Learning How to Change Keys from Sting’s “If I Ever Lose My Faith in You”

Sting: Ten Summoners Tales

Sting’s “If I Ever Lose My Faith in You” features some advanced songwriting techniques in the area of transpositions — changing keys within a song.  Now, it’s not a requirement for a song to go through more than one keys for it to be good or impactful, but a key, or a tonal center, is a fundamental element of a song and changing it can go a long way toward making that song interesting to listen to.

There are three techniques of changing keys within a song:

  1. Common-chord transposition
  2. Common-note transposition
  3. Direct transposition

Of which, we can see examples of #1 and #3 in this song.

The song starts out innocently enough in the key of D, with A-G-D progression.  But after repeating that three times, he goes from A to F#m the fourth time, and then on to the chorus progression, which is E-F#-G-A, which is in the key of E. (Doesn’t exactly feature the chords of E Major, but the point here is that the tonal center is E)

Note that F#m is a common chord between the two keys, D and E (bold are the common chords):

Key I ii iii IV V VI viib5
D D Em F#m G A Bm C#b5
E E F#m G#m A B C#m D#b5

And ii-I chord progression is a weak cadence, it does create a sense of arrival albeit a subtle one.  So Sting is using the common chord between the two keys to transition from D to E without making it sound obvious or abrupt.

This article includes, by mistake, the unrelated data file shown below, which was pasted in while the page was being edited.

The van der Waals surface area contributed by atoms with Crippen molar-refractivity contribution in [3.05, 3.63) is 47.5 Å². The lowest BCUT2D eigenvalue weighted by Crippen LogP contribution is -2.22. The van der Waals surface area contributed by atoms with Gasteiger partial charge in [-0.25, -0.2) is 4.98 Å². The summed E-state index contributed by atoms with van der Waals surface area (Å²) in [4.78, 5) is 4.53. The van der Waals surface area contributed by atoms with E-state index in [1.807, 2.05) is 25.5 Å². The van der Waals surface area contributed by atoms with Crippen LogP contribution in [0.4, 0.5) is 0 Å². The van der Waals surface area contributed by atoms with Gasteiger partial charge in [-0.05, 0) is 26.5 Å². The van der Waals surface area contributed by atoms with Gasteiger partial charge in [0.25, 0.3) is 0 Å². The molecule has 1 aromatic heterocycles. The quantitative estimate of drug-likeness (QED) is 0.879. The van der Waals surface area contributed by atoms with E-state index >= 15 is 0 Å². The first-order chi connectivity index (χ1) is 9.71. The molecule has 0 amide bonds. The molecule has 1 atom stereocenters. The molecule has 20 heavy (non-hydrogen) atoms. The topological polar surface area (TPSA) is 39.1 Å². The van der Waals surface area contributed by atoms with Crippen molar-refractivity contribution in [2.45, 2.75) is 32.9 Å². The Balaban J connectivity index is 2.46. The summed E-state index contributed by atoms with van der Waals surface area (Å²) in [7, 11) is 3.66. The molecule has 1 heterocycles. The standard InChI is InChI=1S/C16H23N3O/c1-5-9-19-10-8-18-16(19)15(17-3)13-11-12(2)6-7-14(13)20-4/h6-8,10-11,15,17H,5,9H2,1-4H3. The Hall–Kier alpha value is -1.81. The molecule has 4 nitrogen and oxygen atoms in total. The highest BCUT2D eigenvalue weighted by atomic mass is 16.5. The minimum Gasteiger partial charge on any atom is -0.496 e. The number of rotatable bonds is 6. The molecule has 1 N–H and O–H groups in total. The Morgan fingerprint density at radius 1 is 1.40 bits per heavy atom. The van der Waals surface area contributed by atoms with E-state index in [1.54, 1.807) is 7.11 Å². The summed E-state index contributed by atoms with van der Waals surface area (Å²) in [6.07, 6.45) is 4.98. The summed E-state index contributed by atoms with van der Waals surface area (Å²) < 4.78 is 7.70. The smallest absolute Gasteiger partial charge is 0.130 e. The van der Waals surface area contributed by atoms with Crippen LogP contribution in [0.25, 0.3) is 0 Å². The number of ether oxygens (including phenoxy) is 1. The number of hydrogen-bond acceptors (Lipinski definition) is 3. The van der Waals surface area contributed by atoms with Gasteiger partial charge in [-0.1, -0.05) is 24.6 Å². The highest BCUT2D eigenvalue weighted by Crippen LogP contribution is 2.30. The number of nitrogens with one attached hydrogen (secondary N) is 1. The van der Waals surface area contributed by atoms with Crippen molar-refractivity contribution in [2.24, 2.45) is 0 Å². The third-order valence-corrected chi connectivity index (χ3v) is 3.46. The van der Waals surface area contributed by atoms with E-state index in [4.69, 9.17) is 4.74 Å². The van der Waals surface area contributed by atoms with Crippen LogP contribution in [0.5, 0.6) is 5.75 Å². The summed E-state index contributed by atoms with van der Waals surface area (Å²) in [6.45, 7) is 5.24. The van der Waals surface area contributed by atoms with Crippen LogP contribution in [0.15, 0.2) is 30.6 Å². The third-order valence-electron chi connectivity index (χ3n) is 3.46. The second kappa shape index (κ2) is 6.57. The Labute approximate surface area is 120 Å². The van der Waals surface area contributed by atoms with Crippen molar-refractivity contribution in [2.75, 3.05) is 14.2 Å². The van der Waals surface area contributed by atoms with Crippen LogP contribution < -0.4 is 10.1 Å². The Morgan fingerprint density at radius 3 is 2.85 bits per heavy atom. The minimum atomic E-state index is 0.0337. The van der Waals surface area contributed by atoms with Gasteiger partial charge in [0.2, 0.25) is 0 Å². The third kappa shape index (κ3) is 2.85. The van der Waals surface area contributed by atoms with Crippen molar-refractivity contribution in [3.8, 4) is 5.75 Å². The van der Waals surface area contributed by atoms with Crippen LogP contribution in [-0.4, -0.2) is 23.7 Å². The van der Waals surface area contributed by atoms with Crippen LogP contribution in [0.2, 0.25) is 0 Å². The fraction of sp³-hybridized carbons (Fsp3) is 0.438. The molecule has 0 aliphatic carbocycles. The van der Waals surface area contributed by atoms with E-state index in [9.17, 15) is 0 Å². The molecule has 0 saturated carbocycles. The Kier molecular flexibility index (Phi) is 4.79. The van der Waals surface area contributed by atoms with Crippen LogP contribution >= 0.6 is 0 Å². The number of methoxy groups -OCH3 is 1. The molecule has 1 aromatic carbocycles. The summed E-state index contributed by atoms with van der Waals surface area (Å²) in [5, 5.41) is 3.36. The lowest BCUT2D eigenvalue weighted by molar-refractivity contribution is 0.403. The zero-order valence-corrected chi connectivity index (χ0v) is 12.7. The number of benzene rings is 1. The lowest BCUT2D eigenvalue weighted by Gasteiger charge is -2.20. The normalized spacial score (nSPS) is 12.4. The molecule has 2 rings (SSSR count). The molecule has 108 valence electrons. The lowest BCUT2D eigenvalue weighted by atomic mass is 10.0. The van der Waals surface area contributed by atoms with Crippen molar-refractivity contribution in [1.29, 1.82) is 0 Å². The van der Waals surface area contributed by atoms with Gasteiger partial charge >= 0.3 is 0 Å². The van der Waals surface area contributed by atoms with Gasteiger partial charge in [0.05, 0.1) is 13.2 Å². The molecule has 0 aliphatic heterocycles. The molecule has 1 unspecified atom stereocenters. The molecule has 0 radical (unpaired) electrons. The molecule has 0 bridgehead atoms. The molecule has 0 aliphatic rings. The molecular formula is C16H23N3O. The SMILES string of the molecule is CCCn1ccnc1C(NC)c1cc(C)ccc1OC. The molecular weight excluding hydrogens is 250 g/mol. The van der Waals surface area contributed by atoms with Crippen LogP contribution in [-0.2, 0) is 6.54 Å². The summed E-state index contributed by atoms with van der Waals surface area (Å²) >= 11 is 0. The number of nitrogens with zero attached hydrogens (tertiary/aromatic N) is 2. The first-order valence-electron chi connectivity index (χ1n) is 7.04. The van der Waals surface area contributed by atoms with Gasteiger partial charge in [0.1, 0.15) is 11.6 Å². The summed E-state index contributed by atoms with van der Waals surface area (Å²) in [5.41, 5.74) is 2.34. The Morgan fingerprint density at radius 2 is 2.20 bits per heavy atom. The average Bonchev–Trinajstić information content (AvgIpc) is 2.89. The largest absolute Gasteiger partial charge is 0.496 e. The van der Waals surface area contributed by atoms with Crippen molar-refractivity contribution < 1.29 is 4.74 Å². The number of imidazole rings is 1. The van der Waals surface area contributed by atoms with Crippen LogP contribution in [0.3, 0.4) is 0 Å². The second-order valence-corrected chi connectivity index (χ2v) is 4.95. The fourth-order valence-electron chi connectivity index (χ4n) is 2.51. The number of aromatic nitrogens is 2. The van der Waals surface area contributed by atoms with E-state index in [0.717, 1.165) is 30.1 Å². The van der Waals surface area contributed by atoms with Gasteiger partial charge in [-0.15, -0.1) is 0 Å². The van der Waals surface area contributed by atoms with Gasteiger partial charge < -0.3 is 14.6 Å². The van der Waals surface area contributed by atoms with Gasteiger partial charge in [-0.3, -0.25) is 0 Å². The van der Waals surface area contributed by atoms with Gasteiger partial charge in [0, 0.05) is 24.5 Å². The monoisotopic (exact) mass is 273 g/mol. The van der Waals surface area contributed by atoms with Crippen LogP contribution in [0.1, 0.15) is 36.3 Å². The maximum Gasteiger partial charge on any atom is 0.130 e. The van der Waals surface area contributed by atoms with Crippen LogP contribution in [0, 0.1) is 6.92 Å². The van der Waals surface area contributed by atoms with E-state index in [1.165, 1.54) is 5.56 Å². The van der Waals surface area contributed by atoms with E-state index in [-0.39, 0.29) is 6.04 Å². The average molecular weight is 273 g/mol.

In the bridge section he goes from G-Em bluesy section to a modified chorus progression in the key of F#:  F#m-G#-A-B-F#-G#-A-B.  This is an example of direct transposition and it does sound abrupt/surprising, which is intentional here — he wanted that sense of unexpected in the bridge, so he didn’t bother using a common chord as a glue between the two.  The first chord being F#m instead of F# does soften the blow a little bit though — going from E to F#m is not quite as abrupt as E to F#.

The final chorus includes one more transposition.  This time, coming out of the verse with A-F#m-E, he goes on to C#m and then plays the chorus progression in the key of B: B-C#-D-E.  This works because C#m is the common chord between E and B, and C#m-B is the same soft landing of ii-I cadence he’s been using to land on chorus:

Key I ii iii IV V VI viib5
E E F#m G#m A B C#m D#b5
B B C#m D#m E F# G#m A#b5

After going through the chorus progression in B twice, he jumps back into the regular chorus in E using E as the common chord.

In summary, Sting’s “If I Ever Lose My Faith in You” goes through a number of key changes, but most of the time the change feels seamless thanks to the use of common-chord transposition.  Again, changing keys isn’t a requirement in writing a good song, but knowing how to change keys can help you write more interesting songs or glue two distinct sections (perhaps written at different time or by different people) together.  Being able to change keys will expand your harmonic palette and expand your songwriting vocabulary.